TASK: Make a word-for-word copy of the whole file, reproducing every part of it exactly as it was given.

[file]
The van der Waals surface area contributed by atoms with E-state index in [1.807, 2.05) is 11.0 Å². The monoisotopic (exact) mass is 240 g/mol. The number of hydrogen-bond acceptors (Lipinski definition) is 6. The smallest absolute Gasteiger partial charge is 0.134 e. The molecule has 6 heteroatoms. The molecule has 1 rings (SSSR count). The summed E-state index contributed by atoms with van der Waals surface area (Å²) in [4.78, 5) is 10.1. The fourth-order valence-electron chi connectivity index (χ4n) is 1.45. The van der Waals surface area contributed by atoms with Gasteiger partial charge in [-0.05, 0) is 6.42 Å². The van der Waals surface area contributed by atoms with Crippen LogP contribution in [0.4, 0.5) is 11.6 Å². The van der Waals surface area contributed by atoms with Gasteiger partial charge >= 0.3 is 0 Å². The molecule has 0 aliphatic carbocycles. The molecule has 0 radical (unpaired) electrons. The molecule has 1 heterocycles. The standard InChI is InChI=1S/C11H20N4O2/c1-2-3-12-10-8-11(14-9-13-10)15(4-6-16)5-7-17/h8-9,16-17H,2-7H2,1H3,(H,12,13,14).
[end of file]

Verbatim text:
The van der Waals surface area contributed by atoms with E-state index in [1.807, 2.05) is 11.0 Å². The monoisotopic (exact) mass is 240 g/mol. The number of hydrogen-bond acceptors (Lipinski definition) is 6. The smallest absolute Gasteiger partial charge is 0.134 e. The molecule has 6 heteroatoms. The molecule has 1 rings (SSSR count). The summed E-state index contributed by atoms with van der Waals surface area (Å²) in [4.78, 5) is 10.1. The fourth-order valence-electron chi connectivity index (χ4n) is 1.45. The van der Waals surface area contributed by atoms with Gasteiger partial charge in [-0.05, 0) is 6.42 Å². The van der Waals surface area contributed by atoms with Crippen LogP contribution in [0.4, 0.5) is 11.6 Å². The van der Waals surface area contributed by atoms with Gasteiger partial charge >= 0.3 is 0 Å². The molecule has 0 aliphatic carbocycles. The molecule has 0 radical (unpaired) electrons. The molecule has 1 heterocycles. The standard InChI is InChI=1S/C11H20N4O2/c1-2-3-12-10-8-11(14-9-13-10)15(4-6-16)5-7-17/h8-9,16-17H,2-7H2,1H3,(H,12,13,14).